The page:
For the small hobby grower (that’s you) bottled CO2 is easy and safe to use.
How to do this?
All you have to do is buy a tank + emitter + tubing.
For 15 minutes every day, turn off your circulating fans and feed CO2 from a cylinder tank (like oxygen comes in) through airline tubing to the grow area. The plants suck it up and love it. That’s it!
Here’s what you will need: go on ebay for this equipment:
* 20# CO2 cylinder (tank)- (Be careful, not 20 oz paintball tanks), 20 POUNDS. Watch on ebay, you can find used tanks as low as $50 and new ones for $100.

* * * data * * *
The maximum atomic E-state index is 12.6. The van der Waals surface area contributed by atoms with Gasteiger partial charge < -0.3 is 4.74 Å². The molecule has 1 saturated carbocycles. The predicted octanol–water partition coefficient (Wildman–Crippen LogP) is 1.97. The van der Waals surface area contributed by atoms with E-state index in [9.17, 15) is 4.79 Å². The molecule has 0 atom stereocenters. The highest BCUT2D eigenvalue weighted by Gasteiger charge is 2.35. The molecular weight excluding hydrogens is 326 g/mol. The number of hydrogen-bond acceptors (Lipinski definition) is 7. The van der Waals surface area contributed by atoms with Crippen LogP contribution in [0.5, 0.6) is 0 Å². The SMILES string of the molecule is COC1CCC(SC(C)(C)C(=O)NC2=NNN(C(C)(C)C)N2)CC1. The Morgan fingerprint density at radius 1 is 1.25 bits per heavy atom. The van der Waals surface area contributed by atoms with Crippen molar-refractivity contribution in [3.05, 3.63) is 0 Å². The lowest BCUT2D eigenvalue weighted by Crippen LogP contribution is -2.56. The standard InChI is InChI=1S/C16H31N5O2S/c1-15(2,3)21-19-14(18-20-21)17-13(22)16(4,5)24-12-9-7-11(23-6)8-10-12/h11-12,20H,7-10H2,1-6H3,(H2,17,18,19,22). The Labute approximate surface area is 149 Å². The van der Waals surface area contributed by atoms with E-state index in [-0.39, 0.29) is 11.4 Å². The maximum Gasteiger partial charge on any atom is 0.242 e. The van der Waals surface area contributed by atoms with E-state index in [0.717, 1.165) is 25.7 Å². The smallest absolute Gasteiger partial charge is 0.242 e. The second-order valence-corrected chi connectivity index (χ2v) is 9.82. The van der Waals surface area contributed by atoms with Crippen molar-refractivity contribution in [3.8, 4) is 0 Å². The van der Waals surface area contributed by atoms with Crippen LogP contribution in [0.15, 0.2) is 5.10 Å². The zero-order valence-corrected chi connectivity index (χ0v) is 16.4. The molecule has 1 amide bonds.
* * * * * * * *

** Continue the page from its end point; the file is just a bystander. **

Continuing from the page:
* CO2 emitter (this is the yoke that goes on the tank and includes a regulator plus a flowmeter to dial in the flow). Search on ebay for CO2 emitter, or CO2 regulator. They cost $50-$100; AQUATEK is a good brand.
* Airline or oxygen tubing to bleed the CO2 into the growing area.
***WARNING: A corroded tank can explode on you, just like a bad oxygen cylinder or scuba tank can. If you do buy a used tank, have it tested by an expert, then get it filled with fresh gas. Where to get this done? Look in the yellow pages under welding, beer supplies or carbon dioxide.
We hope you have enjoyed this issue of The Urban Farmer Ezine. Each month, we will bring you another inspiring photo, gardening quote or idea, plus fresh new hydroponics news, techniques & products.
Insiders tips to get you growing…
~Stella and Simon from Hydroponics-Simplified.com
p.s. Worried about pollination? Learn all you need to know about the birds & bees of plants here: